Ladies and gents, it has been done: progress on my novel has been finalized, and my exams, thank god, are over. Results of both endeavors are yet to be received—for my novel, I am waiting for my editor’s judgement, and for my exams, I assume my professors are still grading. But for now, I am content. It always gives me a curious feeling, completing something: on the one hand, I feel great satisfaction. My personal motto is “if you do something, do it well,” and completing the task is certainly a part of that commission. And while in terms of quality, I have doubts about both endeavors, it is usually a good sign when during the aftermath, you feel justified lazing around all day, rather than fretting about the results. Nevertheless, I wouldn’t be me if I didn’t feel the need to make some kind of assessment of the (now finalized) process. This goes mostly for the novel; I have taken quite a few exams by now, but this is the first time I wrote a novel, and I feel like lessons should be drawn from it. And in many ways, I already have; I feel like I have learned a tremendous lot already in merely writing and rewriting the thing. But during the last rewrite some new considerations and ponderations flickered up on my cognitive control panel, and these, I do feel the need to weigh consciously. And thus, I am thinking, and writing, and thinking about writing, and writing about writing, and writing about thinking about writing—and, as one may expect during these mental peregrinations, getting hopelessly lost in the process.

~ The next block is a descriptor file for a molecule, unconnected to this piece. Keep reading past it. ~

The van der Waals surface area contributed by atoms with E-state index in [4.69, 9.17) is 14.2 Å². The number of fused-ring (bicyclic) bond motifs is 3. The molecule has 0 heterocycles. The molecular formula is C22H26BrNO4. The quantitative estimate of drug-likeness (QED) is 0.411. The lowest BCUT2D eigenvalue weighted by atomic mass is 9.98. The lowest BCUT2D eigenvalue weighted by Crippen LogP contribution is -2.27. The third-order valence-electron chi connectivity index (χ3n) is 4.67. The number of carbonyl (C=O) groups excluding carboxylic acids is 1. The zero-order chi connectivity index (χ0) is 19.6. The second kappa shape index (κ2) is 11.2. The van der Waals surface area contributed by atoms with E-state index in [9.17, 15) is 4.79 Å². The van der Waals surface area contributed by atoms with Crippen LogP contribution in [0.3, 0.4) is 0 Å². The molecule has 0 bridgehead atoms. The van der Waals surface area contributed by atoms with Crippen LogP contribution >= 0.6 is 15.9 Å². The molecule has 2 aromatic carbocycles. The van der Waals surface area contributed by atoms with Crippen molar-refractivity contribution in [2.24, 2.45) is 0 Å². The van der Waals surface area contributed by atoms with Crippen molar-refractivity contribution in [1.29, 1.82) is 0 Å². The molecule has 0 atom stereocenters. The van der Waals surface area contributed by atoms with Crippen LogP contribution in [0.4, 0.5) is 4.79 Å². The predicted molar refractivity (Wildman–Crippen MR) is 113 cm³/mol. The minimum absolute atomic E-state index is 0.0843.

The literary-minded amongst you might recognize ‘denouement’ as ‘the final part of a play, film, or narrative in which the strands of the plot are drawn together and matters are explained or resolved.’ This is the primary definition, and, as such, it is predominantly used as a term which refers (in one medium or another) to storytelling. However, there is also a second definition, which, more generally, defines ‘denouement’ as ‘the outcome of a situation, when something is decided or made clear.’ The etymology in this case is probably clear: it is a word which was taken from the French ‘dénouement’ (‘an untying’) wholly unaltered (except for the diacritic, if we’re being finicky about it). To unravel this thing further, the noun derives from the verb ‘dénouer’ (‘untie’), from ‘des-’ (standard negation prefix) and ‘nouer’ (‘to tie’ or ‘to knot’) from the Latin ‘nodus’ (‘a knot’). Absolutely riveting, I know. Speaking from experience, I know that linguistics can keep you tied up for weeks on end.